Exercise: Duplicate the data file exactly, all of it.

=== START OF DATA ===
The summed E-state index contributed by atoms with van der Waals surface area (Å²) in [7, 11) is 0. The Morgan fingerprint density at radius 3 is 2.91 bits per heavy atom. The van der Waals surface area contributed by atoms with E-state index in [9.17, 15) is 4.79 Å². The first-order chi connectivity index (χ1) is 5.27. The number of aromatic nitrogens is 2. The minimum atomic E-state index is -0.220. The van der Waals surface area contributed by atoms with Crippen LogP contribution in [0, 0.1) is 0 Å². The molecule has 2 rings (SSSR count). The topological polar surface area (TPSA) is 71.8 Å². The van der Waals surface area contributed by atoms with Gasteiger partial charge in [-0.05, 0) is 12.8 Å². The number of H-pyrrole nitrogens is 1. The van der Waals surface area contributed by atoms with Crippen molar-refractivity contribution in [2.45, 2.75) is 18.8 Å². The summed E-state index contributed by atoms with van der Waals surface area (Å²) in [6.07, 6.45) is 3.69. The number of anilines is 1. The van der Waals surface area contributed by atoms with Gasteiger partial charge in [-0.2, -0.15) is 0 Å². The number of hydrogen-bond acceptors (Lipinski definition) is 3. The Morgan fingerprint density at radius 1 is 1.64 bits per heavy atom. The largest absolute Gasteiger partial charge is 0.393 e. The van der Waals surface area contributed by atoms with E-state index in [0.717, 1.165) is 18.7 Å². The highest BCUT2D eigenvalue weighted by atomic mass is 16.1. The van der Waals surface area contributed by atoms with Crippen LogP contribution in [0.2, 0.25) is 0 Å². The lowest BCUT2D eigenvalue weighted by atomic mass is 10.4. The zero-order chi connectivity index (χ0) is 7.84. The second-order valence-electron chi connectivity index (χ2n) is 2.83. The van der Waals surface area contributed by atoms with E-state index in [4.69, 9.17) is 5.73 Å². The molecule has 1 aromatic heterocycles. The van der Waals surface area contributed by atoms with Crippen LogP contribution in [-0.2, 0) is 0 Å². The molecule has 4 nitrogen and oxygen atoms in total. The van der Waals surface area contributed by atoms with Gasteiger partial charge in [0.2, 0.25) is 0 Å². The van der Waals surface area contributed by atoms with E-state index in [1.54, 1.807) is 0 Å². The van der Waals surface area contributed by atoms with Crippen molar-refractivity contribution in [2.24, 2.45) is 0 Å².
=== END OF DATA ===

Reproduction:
The summed E-state index contributed by atoms with van der Waals surface area (Å²) in [7, 11) is 0. The Morgan fingerprint density at radius 3 is 2.91 bits per heavy atom. The van der Waals surface area contributed by atoms with E-state index in [9.17, 15) is 4.79 Å². The first-order chi connectivity index (χ1) is 5.27. The number of aromatic nitrogens is 2. The minimum atomic E-state index is -0.220. The van der Waals surface area contributed by atoms with Crippen LogP contribution in [0, 0.1) is 0 Å². The molecule has 2 rings (SSSR count). The topological polar surface area (TPSA) is 71.8 Å². The van der Waals surface area contributed by atoms with Gasteiger partial charge in [-0.05, 0) is 12.8 Å². The number of H-pyrrole nitrogens is 1. The van der Waals surface area contributed by atoms with Crippen molar-refractivity contribution in [2.45, 2.75) is 18.8 Å². The summed E-state index contributed by atoms with van der Waals surface area (Å²) in [6.07, 6.45) is 3.69. The number of anilines is 1. The van der Waals surface area contributed by atoms with Gasteiger partial charge in [-0.2, -0.15) is 0 Å². The number of hydrogen-bond acceptors (Lipinski definition) is 3. The Morgan fingerprint density at radius 1 is 1.64 bits per heavy atom. The largest absolute Gasteiger partial charge is 0.393 e. The van der Waals surface area contributed by atoms with E-state index in [0.717, 1.165) is 18.7 Å². The highest BCUT2D eigenvalue weighted by atomic mass is 16.1. The van der Waals surface area contributed by atoms with Crippen LogP contribution in [0.2, 0.25) is 0 Å². The lowest BCUT2D eigenvalue weighted by atomic mass is 10.4. The zero-order chi connectivity index (χ0) is 7.84. The second-order valence-electron chi connectivity index (χ2n) is 2.83. The van der Waals surface area contributed by atoms with E-state index in [4.69, 9.17) is 5.73 Å². The molecule has 1 aromatic heterocycles. The van der Waals surface area contributed by atoms with Crippen LogP contribution in [-0.2, 0) is 0 Å². The molecule has 4 nitrogen and oxygen atoms in total. The van der Waals surface area contributed by atoms with Gasteiger partial charge in [0.2, 0.25) is 0 Å². The van der Waals surface area contributed by atoms with E-state index in [1.54, 1.807) is 0 Å². The van der Waals surface area contributed by atoms with Crippen molar-refractivity contribution in [2.24, 2.45) is 0 Å².